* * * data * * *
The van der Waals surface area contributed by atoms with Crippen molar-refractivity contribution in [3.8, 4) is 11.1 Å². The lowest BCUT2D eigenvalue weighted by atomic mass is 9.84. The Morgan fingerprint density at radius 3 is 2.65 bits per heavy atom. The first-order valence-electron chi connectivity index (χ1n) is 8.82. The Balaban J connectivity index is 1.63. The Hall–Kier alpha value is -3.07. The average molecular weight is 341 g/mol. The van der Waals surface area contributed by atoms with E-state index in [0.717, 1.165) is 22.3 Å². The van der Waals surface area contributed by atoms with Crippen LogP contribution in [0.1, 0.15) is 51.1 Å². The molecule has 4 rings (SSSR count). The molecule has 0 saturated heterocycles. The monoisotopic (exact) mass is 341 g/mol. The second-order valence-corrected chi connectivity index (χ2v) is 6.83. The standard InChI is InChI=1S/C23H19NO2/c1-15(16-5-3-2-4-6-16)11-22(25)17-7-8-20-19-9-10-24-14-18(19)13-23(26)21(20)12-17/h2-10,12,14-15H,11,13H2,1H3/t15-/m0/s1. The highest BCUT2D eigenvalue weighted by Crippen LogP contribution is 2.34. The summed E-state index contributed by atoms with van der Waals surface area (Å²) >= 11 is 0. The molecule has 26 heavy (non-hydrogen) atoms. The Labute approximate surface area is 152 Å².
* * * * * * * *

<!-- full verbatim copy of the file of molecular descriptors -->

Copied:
The van der Waals surface area contributed by atoms with Crippen molar-refractivity contribution in [3.8, 4) is 11.1 Å². The lowest BCUT2D eigenvalue weighted by atomic mass is 9.84. The Morgan fingerprint density at radius 3 is 2.65 bits per heavy atom. The first-order valence-electron chi connectivity index (χ1n) is 8.82. The Balaban J connectivity index is 1.63. The Hall–Kier alpha value is -3.07. The average molecular weight is 341 g/mol. The van der Waals surface area contributed by atoms with E-state index in [0.717, 1.165) is 22.3 Å². The van der Waals surface area contributed by atoms with Crippen LogP contribution in [0.1, 0.15) is 51.1 Å². The molecule has 4 rings (SSSR count). The molecule has 0 saturated heterocycles. The monoisotopic (exact) mass is 341 g/mol. The second-order valence-corrected chi connectivity index (χ2v) is 6.83. The standard InChI is InChI=1S/C23H19NO2/c1-15(16-5-3-2-4-6-16)11-22(25)17-7-8-20-19-9-10-24-14-18(19)13-23(26)21(20)12-17/h2-10,12,14-15H,11,13H2,1H3/t15-/m0/s1. The highest BCUT2D eigenvalue weighted by Crippen LogP contribution is 2.34. The summed E-state index contributed by atoms with van der Waals surface area (Å²) >= 11 is 0. The molecule has 26 heavy (non-hydrogen) atoms. The Labute approximate surface area is 152 Å².